As sketched in Fig. 1(a–c), the concept of fast-slow optical modulation via two-step excitation of two-wavelengths is proposed. To validate this judicious design, the well-engineered Tm3+ (Er3+) single-doped GCs with lower optical losses (12.87dB/cm at 800nm and 3.64dB/cm at 1064nm for Tm3+ doped GCs, and 4.65dB/cm at 850nm and 8.22dB/cm at 1530nm for Tm3+ doped GCs. See Supplementary Material, Figs S1–S5, Table S1) were selected to study the fast-slow optical modulation properties. The room-temperature absorption and emission spectra of the Tm3+ (Er3+) single-doped GCs are shown in Fig. 1(d–e). The first GSA occurs at a wavelength of 800nm for Tm3+ and 1530nm for Er3+, which is a hallmark of the 3H6→3H4 and 4I15/2→4I13/2 transition of the Tm3+ and Er3+ single dopants, respectively29,31,36. The UC fluorescence emission can be triggered and expedited while selectively pumping with another non-resonant NIR laser through an efficient ESA step (Here, there’s no other ESA processes involved in this pumping strategy showing in Fig. S6). For the realization of this fast-slow optical modulation, we demonstrated a facile approach to controlling the speed of electrons populated fully in the excited state through selectively adjusting the NIR laser of GSA wavelength as C. W. or gating beam.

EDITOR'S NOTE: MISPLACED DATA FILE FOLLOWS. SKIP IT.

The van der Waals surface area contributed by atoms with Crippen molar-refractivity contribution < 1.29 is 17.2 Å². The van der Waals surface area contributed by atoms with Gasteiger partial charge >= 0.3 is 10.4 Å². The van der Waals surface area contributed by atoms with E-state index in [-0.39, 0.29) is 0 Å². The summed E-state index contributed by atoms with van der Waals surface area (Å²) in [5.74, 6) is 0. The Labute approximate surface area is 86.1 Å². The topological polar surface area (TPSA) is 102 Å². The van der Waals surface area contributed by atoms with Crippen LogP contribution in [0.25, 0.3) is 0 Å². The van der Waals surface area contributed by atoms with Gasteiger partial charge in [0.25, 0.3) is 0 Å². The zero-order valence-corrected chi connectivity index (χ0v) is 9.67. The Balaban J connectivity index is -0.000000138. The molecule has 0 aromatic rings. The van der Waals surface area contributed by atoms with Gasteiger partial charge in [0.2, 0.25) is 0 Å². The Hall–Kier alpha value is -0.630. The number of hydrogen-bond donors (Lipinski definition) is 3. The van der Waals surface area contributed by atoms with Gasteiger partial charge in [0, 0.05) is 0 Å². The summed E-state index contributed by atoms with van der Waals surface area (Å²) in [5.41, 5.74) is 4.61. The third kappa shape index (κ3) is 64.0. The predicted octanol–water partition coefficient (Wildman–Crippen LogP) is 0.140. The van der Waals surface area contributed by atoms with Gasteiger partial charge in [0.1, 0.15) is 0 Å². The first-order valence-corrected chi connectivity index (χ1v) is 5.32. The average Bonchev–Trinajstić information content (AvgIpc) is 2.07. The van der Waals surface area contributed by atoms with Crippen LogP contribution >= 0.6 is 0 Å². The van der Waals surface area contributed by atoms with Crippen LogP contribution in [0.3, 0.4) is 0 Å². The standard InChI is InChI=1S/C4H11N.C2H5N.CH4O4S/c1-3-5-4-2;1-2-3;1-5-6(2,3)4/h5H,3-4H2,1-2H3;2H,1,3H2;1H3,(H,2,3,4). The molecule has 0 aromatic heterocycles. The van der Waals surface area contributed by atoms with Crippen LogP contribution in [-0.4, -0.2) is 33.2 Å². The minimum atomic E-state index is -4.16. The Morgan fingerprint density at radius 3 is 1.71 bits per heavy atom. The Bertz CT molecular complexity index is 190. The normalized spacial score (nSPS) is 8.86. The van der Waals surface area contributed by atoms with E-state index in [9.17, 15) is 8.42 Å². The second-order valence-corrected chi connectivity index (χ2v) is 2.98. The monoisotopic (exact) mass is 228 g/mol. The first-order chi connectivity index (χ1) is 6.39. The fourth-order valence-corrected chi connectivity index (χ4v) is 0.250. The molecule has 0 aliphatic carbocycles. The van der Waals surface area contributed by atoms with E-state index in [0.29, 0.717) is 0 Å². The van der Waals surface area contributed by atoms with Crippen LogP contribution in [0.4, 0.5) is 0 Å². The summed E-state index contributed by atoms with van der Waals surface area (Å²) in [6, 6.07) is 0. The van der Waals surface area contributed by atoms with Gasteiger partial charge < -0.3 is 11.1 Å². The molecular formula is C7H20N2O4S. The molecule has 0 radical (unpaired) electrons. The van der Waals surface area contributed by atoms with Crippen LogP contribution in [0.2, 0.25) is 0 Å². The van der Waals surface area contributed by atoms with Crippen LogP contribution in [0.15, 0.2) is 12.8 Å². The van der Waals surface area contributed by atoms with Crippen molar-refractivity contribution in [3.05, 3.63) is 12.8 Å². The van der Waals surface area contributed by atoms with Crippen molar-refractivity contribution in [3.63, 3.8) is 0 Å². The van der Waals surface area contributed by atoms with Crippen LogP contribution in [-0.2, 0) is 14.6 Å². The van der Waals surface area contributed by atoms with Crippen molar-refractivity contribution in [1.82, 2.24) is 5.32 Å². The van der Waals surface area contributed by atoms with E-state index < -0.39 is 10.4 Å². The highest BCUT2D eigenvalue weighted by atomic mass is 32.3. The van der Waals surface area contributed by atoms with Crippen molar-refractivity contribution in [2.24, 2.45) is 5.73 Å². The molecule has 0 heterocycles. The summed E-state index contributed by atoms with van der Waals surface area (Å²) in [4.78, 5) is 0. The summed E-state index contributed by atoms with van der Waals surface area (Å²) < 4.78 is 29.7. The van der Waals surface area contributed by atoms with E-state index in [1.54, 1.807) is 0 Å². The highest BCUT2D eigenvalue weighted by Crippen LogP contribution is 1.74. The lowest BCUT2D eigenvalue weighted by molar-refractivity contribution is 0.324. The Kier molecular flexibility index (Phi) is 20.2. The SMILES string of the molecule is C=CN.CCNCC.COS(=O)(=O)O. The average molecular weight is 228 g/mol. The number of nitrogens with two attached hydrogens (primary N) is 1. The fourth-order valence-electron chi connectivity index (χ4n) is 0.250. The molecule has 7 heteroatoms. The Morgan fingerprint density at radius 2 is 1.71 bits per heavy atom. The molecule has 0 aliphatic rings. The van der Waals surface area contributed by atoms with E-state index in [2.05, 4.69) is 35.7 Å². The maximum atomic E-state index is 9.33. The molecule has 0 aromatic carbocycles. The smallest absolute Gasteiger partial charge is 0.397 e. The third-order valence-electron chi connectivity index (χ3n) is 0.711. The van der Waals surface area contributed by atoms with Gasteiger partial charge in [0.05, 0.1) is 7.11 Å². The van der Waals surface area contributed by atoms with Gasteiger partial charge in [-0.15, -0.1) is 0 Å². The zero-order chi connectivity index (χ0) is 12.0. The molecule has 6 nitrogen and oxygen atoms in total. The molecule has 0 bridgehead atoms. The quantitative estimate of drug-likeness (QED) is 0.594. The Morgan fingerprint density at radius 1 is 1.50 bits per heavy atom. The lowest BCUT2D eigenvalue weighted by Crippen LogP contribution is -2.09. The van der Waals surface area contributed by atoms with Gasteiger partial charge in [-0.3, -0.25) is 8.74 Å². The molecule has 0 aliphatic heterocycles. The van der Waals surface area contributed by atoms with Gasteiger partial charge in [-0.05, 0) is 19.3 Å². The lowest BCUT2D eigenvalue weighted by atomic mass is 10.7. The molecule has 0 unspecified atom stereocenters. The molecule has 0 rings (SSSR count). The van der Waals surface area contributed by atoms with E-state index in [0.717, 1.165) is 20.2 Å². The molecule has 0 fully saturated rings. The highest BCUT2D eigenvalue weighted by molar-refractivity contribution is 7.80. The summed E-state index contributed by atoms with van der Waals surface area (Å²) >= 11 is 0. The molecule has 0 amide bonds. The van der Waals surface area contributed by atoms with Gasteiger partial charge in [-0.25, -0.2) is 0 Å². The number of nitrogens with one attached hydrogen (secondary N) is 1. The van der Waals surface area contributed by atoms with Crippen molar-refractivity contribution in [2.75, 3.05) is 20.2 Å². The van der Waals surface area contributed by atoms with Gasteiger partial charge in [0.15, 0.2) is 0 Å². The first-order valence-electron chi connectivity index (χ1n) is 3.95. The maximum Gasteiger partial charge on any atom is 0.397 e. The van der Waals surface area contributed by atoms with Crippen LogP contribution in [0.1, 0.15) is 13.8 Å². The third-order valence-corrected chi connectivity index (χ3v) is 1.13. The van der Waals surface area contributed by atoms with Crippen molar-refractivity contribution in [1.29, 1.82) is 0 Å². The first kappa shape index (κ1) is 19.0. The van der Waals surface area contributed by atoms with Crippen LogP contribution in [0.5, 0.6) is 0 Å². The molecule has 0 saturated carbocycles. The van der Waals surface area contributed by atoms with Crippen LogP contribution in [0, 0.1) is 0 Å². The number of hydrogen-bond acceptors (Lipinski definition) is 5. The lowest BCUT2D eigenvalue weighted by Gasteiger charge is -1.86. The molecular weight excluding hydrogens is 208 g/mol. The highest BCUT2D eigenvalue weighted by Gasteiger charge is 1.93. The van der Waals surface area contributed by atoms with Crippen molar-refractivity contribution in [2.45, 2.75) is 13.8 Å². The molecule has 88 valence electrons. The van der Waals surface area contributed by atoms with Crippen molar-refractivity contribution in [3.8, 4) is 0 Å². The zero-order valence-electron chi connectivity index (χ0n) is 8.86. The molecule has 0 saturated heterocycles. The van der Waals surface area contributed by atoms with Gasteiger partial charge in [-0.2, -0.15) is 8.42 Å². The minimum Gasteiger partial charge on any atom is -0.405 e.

Figure 2 demonstrates fatigue-free switching of the blue/green UC fluorescence from Tm3+ (Er3+) single-doped GCs by two-step excitation of two-wavelengths. Using a home-built coaxial optical setup, bright UC fluorescence signal is detectable only when irradiating with both of two wavelengths laser, while single-wavelength laser irradiation alone cannot elicits a strong signal (Fig. S7). For the fast-slow optical modulation of blue fluorescence, we continuously excited Tm3+ single-doped GCs with 33.37KW/cm2 of 800nm laser, and periodically added 3.65MW/cm2 of 1064nm laser (Fig. 2(a)). The “on-off” cycling is reproducible and follows the modulation of 1064nm laser, showing a faster response of 367μs (Fig. 2(c)). Instead, when continuously excited Tm3+ single-doped GCs with 3.65MW/cm2 of 1064nm laser and periodically added 33.37KW/cm2 of 800nm laser (Fig. 2(b)), the “on-off” cycling is reproducible and follows the modulation of the 800nm laser, showing a slower response of 618μs (Fig. 2(c)). Vice versa for the fast-slow optical modulation of green fluorescence, we continuously excited Er3+ single-doped GCs with 22.88KW/cm2 of 1530nm laser, and periodically added 3.57MW/cm2 of 850nm laser (Fig. 2(d)), the “on-off” cycling is reproducible and follows the modulation of 850nm laser, showing a faster response of 280μs (Fig. 2(f)). Conversely, when continuously excited Er3+ single-doped GCs with 3.57MW/cm2 of 850nm laser and periodically added 22.88KW/cm2 of 1530nm laser (Fig. 2(e)), the “on-off” cycling is reproducible and follows the modulation of 1530nm laser, showing an extremely slower response of 5.82ms (Fig. 2(f)). Intriguingly, both of the fast-slow optical modulation can be performed, and the differentiation for the fast-slow response of green fluorescence modulating is as high as an order of magnitude.